An earlier report, backed by New Zealand First, identified Northport at Marsden Point as the best option. The report was completed by a government working group led by former Far North mayor Wayne Brown.

Auckland Mayor Phil Goff called the previous Northport work ‘shoddy’ and Transport Minister Phil Twyford said it “had a clearly pre-determined outcome” in favour of moving the port to Marsden Point.

New Zealand First still backs Northport as a new location, with MP Shane Jones saying Manukau was the most treacherous harbour in the country and unfit as an alternative site for Ports of Auckland.

Carr and Haslam director Chris Carr said he didn’t know how the Sapere report had come up with Manukau Harbour.

“It’s probably about the only time in the world I’ll ever agree with Shane Jones,” Carr told told Morning Report.

“The prevailing weather comes in on the western side of the country. Ports don’t exist in the west coast of New Zealand, they exist on the east coast.

“I’m no maritime person but all the shipping companies say that they won’t go to the west coast and that in itself would tend to make Manukau the first shipless port that we’d have in the country.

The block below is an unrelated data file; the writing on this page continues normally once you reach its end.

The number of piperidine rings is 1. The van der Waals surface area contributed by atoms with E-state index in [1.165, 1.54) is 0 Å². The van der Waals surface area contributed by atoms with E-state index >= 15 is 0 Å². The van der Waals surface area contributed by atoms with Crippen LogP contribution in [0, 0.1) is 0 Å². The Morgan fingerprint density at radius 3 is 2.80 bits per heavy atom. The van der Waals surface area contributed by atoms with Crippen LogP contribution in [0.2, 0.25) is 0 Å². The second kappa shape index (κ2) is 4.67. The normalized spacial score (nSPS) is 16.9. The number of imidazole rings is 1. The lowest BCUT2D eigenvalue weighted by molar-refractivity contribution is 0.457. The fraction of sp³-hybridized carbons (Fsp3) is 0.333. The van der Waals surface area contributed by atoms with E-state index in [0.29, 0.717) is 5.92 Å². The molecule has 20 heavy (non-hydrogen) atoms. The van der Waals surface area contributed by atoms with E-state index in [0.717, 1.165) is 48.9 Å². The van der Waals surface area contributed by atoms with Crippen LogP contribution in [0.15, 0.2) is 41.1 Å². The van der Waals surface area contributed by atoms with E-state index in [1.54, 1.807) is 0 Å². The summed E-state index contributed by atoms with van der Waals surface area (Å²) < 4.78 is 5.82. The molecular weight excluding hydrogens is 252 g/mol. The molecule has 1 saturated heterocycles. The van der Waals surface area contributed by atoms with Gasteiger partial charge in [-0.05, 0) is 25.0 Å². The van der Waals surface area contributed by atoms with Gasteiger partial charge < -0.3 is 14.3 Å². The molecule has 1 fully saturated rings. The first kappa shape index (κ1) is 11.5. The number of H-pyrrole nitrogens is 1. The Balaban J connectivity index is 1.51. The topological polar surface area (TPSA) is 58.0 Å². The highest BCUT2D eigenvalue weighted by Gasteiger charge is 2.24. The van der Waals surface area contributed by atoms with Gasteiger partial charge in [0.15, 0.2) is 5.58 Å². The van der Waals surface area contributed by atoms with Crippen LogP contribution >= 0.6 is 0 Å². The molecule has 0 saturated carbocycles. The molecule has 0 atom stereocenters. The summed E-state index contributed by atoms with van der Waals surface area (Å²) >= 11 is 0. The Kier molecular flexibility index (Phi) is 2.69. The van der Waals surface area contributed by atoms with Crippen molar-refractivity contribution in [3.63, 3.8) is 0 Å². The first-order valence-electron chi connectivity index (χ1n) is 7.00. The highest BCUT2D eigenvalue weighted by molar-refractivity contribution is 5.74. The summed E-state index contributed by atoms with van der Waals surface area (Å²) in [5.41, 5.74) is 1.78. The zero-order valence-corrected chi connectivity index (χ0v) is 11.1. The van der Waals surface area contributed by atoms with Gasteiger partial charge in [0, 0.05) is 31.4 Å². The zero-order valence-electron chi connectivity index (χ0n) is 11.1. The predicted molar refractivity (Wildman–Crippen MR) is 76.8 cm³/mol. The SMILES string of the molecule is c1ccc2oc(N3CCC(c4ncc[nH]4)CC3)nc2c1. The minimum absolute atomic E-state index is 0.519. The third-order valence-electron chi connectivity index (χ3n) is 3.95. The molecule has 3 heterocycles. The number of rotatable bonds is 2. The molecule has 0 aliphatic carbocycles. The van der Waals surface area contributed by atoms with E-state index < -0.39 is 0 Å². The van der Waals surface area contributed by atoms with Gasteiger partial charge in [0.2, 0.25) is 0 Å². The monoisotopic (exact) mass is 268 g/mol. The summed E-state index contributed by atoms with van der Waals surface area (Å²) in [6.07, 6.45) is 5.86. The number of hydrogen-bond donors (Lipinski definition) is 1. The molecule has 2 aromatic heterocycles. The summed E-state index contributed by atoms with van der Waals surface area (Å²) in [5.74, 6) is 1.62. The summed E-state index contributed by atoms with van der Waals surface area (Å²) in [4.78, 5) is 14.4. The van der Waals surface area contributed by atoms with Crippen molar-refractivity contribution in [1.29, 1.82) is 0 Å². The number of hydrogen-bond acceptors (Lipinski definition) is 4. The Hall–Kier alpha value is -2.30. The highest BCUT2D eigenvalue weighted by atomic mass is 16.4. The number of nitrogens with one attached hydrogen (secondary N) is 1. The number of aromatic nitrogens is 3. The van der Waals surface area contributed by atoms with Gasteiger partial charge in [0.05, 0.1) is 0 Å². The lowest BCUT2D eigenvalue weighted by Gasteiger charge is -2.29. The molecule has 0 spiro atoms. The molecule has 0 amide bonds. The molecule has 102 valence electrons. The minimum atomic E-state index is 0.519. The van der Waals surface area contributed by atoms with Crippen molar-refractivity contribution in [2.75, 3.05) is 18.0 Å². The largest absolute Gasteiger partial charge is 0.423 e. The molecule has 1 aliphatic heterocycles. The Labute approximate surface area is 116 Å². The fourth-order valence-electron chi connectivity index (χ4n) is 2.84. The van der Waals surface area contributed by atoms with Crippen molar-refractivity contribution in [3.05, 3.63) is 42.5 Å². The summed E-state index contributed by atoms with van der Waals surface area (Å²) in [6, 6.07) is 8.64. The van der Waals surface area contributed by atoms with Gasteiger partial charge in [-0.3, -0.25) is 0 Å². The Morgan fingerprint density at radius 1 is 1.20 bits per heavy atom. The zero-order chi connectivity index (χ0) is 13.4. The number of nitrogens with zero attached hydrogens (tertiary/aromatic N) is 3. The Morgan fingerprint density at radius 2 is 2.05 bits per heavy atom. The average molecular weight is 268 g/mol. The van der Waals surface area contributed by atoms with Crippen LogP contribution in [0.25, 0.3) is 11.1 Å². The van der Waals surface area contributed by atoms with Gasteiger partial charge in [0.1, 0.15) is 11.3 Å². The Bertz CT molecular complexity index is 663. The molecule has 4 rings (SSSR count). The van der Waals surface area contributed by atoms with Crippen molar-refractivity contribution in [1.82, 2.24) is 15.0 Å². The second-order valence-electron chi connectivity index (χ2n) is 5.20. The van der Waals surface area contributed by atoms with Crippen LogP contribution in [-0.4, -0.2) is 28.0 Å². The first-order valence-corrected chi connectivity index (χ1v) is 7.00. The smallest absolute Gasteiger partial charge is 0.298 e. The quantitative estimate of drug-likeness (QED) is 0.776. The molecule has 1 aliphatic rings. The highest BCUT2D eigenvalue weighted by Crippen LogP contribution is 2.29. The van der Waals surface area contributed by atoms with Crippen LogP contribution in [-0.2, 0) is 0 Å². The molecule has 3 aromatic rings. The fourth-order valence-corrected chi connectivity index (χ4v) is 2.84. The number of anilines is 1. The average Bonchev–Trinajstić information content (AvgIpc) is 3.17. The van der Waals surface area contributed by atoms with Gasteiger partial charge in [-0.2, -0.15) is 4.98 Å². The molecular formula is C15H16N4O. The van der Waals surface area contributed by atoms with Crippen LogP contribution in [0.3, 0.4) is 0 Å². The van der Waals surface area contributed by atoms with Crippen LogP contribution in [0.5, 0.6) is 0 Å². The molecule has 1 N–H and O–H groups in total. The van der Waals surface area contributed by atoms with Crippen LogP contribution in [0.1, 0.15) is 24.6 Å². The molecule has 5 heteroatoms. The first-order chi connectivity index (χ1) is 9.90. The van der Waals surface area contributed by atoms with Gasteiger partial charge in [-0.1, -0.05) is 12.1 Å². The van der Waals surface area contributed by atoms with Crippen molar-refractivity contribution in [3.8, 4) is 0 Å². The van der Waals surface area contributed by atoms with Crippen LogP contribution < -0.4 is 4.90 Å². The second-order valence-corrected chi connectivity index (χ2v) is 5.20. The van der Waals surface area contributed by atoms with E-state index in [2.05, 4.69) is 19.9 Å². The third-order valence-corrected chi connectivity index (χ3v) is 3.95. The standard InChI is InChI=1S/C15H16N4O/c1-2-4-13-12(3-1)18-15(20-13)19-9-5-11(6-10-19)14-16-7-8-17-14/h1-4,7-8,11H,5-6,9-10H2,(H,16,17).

“It’s simply not suitable operationally and it wouldn’t work no matter how much we might try and make it fit.”

If port had to be moved from Auckland it should be to somewhere ships can get in and out safely, he said.

“You also want to go somewhere near the largest consumption area which is the Auckland-Tauranga-Hamilton-Waikato area.

“The only place you can do that is the Firth of Thames. It’s not ideal.”

He agreed with the Sapere report that Ports of Auckland could keep operating for more than 30 years before it ran out of space where it was.

“But New Zealand’s not good at doing this sort of stuff and we take so long to do it that we need to start working at it and looking at it.